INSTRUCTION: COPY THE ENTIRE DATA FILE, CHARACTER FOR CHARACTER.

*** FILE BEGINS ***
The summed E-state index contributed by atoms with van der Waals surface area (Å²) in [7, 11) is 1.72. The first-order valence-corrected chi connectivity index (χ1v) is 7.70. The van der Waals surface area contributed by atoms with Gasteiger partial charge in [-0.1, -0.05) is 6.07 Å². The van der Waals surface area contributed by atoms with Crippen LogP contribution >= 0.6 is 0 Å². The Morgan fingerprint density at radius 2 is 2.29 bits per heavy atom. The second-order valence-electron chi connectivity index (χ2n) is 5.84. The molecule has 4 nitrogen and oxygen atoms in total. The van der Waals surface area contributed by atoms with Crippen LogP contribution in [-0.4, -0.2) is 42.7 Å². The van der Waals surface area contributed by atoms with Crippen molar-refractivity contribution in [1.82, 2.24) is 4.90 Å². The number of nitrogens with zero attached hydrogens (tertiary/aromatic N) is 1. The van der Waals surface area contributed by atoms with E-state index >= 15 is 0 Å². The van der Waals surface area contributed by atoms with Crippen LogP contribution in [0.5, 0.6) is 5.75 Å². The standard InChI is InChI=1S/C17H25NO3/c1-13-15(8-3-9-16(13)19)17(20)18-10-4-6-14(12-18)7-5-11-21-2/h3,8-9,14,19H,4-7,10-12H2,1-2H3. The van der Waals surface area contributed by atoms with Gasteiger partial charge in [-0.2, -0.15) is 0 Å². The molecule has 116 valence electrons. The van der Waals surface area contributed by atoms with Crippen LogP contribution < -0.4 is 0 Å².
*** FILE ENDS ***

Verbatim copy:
The summed E-state index contributed by atoms with van der Waals surface area (Å²) in [7, 11) is 1.72. The first-order valence-corrected chi connectivity index (χ1v) is 7.70. The van der Waals surface area contributed by atoms with Gasteiger partial charge in [-0.1, -0.05) is 6.07 Å². The van der Waals surface area contributed by atoms with Crippen LogP contribution >= 0.6 is 0 Å². The Morgan fingerprint density at radius 2 is 2.29 bits per heavy atom. The second-order valence-electron chi connectivity index (χ2n) is 5.84. The molecule has 4 nitrogen and oxygen atoms in total. The van der Waals surface area contributed by atoms with Crippen LogP contribution in [-0.4, -0.2) is 42.7 Å². The van der Waals surface area contributed by atoms with Crippen molar-refractivity contribution in [1.82, 2.24) is 4.90 Å². The number of nitrogens with zero attached hydrogens (tertiary/aromatic N) is 1. The van der Waals surface area contributed by atoms with E-state index >= 15 is 0 Å². The van der Waals surface area contributed by atoms with Crippen LogP contribution in [0.5, 0.6) is 5.75 Å². The standard InChI is InChI=1S/C17H25NO3/c1-13-15(8-3-9-16(13)19)17(20)18-10-4-6-14(12-18)7-5-11-21-2/h3,8-9,14,19H,4-7,10-12H2,1-2H3. The van der Waals surface area contributed by atoms with Gasteiger partial charge in [-0.2, -0.15) is 0 Å². The molecule has 116 valence electrons. The van der Waals surface area contributed by atoms with Crippen LogP contribution < -0.4 is 0 Å².